Control Considerations For Alfalfa Weevils – Odds And Ends


   This seems to be a banner year for the alfalfa weevil, at least in some regions of the state. Here are some things to consider for effective weevil control:
   1) There is no indication that insecticide resistance should be an issue in the Kentucky alfalfa weevil population. With one generation per year and a generally effective biological control established over the state, there have not been frequent, widespread insecticide applications. Registered insecticides should be effective.
   2) A few adult weevils were present in sweep net samples taken on March 17, suggesting that at least a few more eggs are being laid. This will extend egg hatch, so there will be new larvae to challenge treatment res-idues. In addition, new plant growth is not protected by a previous application.
   3) Temperature considerations – Pyrethroid insecticides (cyfluthrin, cyhalothrin, cypermethrin, permethrin) tend to be more active at lower temperatures than organophosphates. There is a cooling trend in the short-term forecast for Kentucky; this would favor pyrethroids over other insecticide groups.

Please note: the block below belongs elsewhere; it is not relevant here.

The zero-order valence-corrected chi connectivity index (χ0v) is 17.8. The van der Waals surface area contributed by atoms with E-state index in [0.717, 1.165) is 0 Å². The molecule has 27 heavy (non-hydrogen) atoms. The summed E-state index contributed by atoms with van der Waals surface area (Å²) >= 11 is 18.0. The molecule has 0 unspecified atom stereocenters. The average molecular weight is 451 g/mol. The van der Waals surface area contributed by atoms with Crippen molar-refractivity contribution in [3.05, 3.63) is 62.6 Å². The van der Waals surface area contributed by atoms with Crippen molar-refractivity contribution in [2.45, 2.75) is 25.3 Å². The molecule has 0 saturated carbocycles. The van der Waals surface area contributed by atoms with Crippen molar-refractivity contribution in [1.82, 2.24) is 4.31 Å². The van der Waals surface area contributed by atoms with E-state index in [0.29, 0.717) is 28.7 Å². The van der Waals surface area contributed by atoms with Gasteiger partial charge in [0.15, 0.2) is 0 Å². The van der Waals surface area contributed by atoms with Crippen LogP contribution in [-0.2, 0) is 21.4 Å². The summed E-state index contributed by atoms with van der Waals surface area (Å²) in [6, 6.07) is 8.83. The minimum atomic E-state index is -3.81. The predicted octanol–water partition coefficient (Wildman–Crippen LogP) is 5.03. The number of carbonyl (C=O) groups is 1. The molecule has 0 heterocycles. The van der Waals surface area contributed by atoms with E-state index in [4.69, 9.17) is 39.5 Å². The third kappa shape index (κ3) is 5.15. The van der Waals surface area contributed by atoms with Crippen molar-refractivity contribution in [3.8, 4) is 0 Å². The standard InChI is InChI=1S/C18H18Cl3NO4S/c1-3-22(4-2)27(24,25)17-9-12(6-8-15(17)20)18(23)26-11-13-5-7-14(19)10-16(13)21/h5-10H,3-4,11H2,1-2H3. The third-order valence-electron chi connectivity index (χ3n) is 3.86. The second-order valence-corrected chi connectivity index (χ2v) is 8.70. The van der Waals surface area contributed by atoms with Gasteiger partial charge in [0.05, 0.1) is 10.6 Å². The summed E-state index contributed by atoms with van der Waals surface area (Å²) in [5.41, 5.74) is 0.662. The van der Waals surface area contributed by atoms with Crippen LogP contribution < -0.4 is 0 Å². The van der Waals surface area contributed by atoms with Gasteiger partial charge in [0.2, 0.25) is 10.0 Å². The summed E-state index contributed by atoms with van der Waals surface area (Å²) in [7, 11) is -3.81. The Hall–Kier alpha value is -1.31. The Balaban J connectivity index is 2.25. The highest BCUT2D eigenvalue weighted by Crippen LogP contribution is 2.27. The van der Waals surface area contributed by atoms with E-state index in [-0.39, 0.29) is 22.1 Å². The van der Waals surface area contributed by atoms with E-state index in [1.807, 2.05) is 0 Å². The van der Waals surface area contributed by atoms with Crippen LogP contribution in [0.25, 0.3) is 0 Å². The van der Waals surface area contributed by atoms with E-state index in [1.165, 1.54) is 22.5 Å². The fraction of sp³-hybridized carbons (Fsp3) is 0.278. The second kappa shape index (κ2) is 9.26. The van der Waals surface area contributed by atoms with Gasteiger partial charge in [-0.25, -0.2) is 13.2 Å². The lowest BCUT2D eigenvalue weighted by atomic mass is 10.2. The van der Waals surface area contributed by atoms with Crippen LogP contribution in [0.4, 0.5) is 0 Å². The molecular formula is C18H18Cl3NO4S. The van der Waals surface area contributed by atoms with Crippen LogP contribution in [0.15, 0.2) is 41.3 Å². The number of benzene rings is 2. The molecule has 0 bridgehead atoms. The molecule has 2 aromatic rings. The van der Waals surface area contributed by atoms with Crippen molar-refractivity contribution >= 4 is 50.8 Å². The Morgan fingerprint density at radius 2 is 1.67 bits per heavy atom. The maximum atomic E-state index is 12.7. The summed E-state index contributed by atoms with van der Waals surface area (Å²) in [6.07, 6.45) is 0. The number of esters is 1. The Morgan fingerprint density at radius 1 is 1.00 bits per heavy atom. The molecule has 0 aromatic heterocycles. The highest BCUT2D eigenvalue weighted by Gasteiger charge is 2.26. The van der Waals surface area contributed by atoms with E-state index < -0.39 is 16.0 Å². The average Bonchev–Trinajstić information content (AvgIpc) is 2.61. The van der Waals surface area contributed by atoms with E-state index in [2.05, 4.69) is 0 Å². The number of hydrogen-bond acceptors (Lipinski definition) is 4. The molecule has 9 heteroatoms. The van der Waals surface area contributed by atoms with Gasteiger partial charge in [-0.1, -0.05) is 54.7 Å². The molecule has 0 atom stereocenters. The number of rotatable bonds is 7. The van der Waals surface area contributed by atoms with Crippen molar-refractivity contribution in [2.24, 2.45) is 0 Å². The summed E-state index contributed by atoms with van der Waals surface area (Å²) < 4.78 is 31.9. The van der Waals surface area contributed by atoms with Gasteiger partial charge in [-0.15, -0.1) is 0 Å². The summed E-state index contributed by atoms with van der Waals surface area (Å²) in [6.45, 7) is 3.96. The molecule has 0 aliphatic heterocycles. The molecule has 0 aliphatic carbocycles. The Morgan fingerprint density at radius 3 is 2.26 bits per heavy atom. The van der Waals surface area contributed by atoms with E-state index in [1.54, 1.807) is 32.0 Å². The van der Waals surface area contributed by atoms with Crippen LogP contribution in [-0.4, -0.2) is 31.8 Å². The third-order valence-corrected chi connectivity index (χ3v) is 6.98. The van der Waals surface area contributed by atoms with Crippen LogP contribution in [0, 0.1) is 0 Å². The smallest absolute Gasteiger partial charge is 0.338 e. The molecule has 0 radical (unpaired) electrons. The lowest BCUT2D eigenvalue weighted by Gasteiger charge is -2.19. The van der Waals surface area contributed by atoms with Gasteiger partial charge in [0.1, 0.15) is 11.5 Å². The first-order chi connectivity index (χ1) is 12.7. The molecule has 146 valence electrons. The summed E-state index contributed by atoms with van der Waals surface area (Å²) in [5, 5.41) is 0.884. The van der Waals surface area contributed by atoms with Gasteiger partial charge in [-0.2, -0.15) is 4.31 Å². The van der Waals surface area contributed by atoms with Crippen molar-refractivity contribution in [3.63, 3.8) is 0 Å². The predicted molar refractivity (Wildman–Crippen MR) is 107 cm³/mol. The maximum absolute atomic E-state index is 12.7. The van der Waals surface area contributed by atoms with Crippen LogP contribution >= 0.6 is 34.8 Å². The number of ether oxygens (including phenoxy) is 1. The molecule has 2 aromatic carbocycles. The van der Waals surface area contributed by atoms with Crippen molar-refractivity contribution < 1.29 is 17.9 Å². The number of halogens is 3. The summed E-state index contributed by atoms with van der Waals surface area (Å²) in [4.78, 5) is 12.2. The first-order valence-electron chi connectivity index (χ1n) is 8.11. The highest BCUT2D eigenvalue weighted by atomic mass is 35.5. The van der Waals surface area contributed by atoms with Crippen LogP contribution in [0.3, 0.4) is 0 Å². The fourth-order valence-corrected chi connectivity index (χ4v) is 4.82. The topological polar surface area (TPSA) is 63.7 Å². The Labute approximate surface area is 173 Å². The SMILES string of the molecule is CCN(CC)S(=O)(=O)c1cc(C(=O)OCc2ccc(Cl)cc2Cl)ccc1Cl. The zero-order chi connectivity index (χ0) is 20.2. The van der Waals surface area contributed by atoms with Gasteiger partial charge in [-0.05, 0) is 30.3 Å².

4) Spray volume – Labels of several products recommend a minimum of 10 gallons per acre of finished spray for ground applications. Most also have a statement, such as this: Higher volumes of finished spray may improve insect control when foliage is dense and/or insect pressure is high. Failure to use sufficient volume could compromise control due to limited coverage.
   5) Freeze-nipped alfalfa suffered a setback to the weevil. Treatment guidelines are based on stem length and numbers of weevil grubs.  Freeze damage may have shifted the balance while not harming the insects.
   6) Watch weather forecasts closely for rain and wind speeds that could lead to spray drift. ∆
   DR. LEE TOWNSEND: Extension Entomologist, University of Kentucky

 Figure 1. Alfalfa weevil damage.
 Photo: Lee Townsend, UK

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